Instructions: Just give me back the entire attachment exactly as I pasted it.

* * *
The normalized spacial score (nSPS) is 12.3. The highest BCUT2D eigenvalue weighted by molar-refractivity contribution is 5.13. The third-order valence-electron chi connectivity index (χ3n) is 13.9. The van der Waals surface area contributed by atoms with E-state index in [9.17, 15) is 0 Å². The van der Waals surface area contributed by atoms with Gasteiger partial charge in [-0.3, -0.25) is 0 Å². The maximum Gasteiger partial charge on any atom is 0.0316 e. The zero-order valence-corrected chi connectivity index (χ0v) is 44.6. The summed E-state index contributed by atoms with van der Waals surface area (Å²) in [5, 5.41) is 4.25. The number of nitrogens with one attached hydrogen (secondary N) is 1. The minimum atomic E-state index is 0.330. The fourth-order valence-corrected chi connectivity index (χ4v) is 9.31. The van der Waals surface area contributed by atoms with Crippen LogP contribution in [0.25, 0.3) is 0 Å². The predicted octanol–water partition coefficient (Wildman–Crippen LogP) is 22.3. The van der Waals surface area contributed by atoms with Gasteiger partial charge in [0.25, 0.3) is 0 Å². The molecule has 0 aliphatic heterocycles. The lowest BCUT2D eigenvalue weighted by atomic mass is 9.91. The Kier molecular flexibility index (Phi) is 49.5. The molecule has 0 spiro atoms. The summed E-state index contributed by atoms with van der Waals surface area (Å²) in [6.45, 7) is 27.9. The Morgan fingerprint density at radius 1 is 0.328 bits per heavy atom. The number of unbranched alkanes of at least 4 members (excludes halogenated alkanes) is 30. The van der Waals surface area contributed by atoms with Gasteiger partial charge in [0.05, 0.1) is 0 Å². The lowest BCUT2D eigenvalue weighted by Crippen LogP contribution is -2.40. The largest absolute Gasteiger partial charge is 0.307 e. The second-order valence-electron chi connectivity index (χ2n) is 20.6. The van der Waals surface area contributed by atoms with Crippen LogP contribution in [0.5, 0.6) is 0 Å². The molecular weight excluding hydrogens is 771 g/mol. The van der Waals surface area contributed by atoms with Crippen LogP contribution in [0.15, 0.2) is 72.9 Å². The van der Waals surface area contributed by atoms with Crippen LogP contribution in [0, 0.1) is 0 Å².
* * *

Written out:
The normalized spacial score (nSPS) is 12.3. The highest BCUT2D eigenvalue weighted by molar-refractivity contribution is 5.13. The third-order valence-electron chi connectivity index (χ3n) is 13.9. The van der Waals surface area contributed by atoms with E-state index in [9.17, 15) is 0 Å². The van der Waals surface area contributed by atoms with Gasteiger partial charge in [-0.3, -0.25) is 0 Å². The maximum Gasteiger partial charge on any atom is 0.0316 e. The zero-order valence-corrected chi connectivity index (χ0v) is 44.6. The summed E-state index contributed by atoms with van der Waals surface area (Å²) in [5, 5.41) is 4.25. The number of nitrogens with one attached hydrogen (secondary N) is 1. The minimum atomic E-state index is 0.330. The fourth-order valence-corrected chi connectivity index (χ4v) is 9.31. The van der Waals surface area contributed by atoms with Crippen LogP contribution in [0.25, 0.3) is 0 Å². The predicted octanol–water partition coefficient (Wildman–Crippen LogP) is 22.3. The van der Waals surface area contributed by atoms with Gasteiger partial charge in [0.25, 0.3) is 0 Å². The molecule has 0 aliphatic heterocycles. The lowest BCUT2D eigenvalue weighted by atomic mass is 9.91. The Kier molecular flexibility index (Phi) is 49.5. The molecule has 0 spiro atoms. The summed E-state index contributed by atoms with van der Waals surface area (Å²) in [6.45, 7) is 27.9. The Morgan fingerprint density at radius 1 is 0.328 bits per heavy atom. The number of unbranched alkanes of at least 4 members (excludes halogenated alkanes) is 30. The van der Waals surface area contributed by atoms with Gasteiger partial charge in [0.05, 0.1) is 0 Å². The lowest BCUT2D eigenvalue weighted by Crippen LogP contribution is -2.40. The largest absolute Gasteiger partial charge is 0.307 e. The second-order valence-electron chi connectivity index (χ2n) is 20.6. The van der Waals surface area contributed by atoms with Crippen LogP contribution in [0.5, 0.6) is 0 Å². The molecular weight excluding hydrogens is 771 g/mol. The van der Waals surface area contributed by atoms with Crippen LogP contribution in [0.15, 0.2) is 72.9 Å². The van der Waals surface area contributed by atoms with Crippen LogP contribution in [0, 0.1) is 0 Å².